Duplex node.js stream to replicate live changes to and from Javascript objects.
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Duplex node.js stream to replicate live changes to and from Javascript objects.

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This module is installed via npm:

$ npm install observestream

Example Usage

ObserveStream when used in conjunction with LivelyStream will replicate data from the database pointed to LivelyStream with the local javascript object pointed to by ObserveStream:

// require the observestream class
var ObserveStream = require('observestream');

// a database to replicate to/from
var memdb = new MemLively();

// bind the database to the lively stream
var ls = new LivelyStream(memdb);

// scope will contain the local javascript versions of the data in the database
var scope = {};

// Watch for any changes on scope.target and replicate to the 'eugene' key in
// the remote database
var os = new ObserveStream('eugene', scope, 'target', {});

// Connect the database to the observestream to do two-way replication

// Making any changes to the database, should eventually replicate
// the changes to scope.target
memdb.put('eugene', { name: 'Eugene', number: 42 }, function () {});

// Making any changes to the local scope.target will replicate to he database
scope.target.name = 'Susan';


ObserveStream(key, scope, path, initialValue[, options])

Constructs a Duplex ObserveStream.

  • key - This is the key to listen to in the remote database, which will be bound to the local scope variable.
  • scope - This is the scope object (similar to a scope in angularjs) which contains the local javascript object that is to be replicated by the upstream database through LivelyStream. The object to be watched and replicated is scope[path]. So if the path is 'foo', then the object to be replicated would be scope['foo'].
  • path - The property of the scope object which will congtain the local javascript object to be replicated to and from the database attached to the LivelyStream.
  • initialValue - This is the initial value that will be stored in the remote database and used locally, if there is nothing in the database for the key.
  • options - An optional options object that the following options:
    • nextTurn (function) - A function that will be used to poll for changes of the monitored object. By default, this is a function that does setTimeout(fn, 0). But you can easily change this to setImmediate by passing in setImmediate to the NextTurn property of the options object. Note that doing this will increase the CPU utilization considerably.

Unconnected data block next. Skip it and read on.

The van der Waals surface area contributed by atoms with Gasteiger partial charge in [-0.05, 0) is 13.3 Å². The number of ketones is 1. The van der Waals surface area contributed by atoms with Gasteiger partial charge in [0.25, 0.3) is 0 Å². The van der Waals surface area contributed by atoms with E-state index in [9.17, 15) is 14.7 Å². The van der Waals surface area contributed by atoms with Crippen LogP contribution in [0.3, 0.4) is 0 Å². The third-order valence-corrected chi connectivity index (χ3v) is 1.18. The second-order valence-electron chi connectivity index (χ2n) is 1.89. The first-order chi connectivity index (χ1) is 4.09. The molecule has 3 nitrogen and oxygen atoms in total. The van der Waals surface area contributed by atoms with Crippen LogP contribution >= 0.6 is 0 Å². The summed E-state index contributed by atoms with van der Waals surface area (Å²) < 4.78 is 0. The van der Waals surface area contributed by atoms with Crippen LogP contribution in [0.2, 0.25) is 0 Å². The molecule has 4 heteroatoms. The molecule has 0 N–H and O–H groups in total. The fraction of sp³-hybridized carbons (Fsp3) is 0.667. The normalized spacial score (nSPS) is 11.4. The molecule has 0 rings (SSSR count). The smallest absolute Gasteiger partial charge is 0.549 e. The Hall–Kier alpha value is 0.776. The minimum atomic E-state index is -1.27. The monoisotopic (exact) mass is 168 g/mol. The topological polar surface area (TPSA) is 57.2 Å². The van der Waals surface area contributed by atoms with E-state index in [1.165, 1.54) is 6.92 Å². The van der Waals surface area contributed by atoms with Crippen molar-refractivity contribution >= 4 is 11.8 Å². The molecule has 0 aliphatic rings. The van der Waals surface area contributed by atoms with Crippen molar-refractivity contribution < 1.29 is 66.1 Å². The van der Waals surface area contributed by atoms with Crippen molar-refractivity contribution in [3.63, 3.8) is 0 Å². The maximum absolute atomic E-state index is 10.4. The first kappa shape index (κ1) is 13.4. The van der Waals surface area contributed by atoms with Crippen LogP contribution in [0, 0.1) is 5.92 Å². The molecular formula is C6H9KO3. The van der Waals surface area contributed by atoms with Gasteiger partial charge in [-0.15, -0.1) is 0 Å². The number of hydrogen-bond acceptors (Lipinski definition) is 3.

• observejs (boolean) - This default to false. This uses observejs to detect changes on the watched object. In practice this wraps the object in a series of getters and setters to detect changes. However, the limitation of this method is that you can't detect if a property has been deleted. This is why we use the nextTurn function to poll for changes. Also there maybe times where wrapping an object in getters and setters may cause issues. If you can use this method of change detection, then this will be much more CPU friendly. ObserveJS may be re-written to use the new ECMAScript Object.observe feature, which would be the best of both worlds. However, this won't work in older browsers or node.js implementations.


// Scope object which will hold the data to be watched
var scope = {}, os;

// Watch for any changes on scope.target
os = new ObserveStream('my key', scope, 'target', {});

// Use observejs to detect changes of the object
os = new ObserveStream('my key', scope, 'target', {}, { observejs: true });

// Use setImmediate for polling
os = new ObserveStream('my key', scope, 'target', {}, { nextTurn: setImmediate });

Outbound 'data' Events emitted by ObserveStream

The ObserveStream emits 'data' events with the following format:

listen events

When the ObserveStream initially is piped to a LivelyStream, it emits a listen event to tell the remote database which key to bind to and the initial value to use if the key is not present in the remote database.


['listen', { key: 'my key', initialValue: {} }]

change events

Any time there is a change in the database, a change event is emitted. The change is in changeset object diff format. For example:

['change', [
    { type: 'put', key: ['name'], value: 'Eugene' },
    { type: 'put', key: ['number'], value: 42 },
    { type: 'del', key: ['old'] } ] ]

Inbound events consumed by ObserveStream to change database values

Initial value events

The very first event that the LivelyStream fires will be the value event. The ObserveStream processes this event, and expects it, to set the initial value of the monitored object.

For example, if the initial value in the database is my value then the first event emitted would be:

['value', 'my value']

change events

When piped from a stream such as ObserveStream, the inbound stream can write events that can modify the underlying database values pointed to by the key.

The format of these events is the same as the change event listed above.


['change', [
    { type: 'put', key: ['name'], value: 'Eugene' },
    { type: 'put', key: ['number'], value: 42 },
    { type: 'del', key: ['old'] } ] ]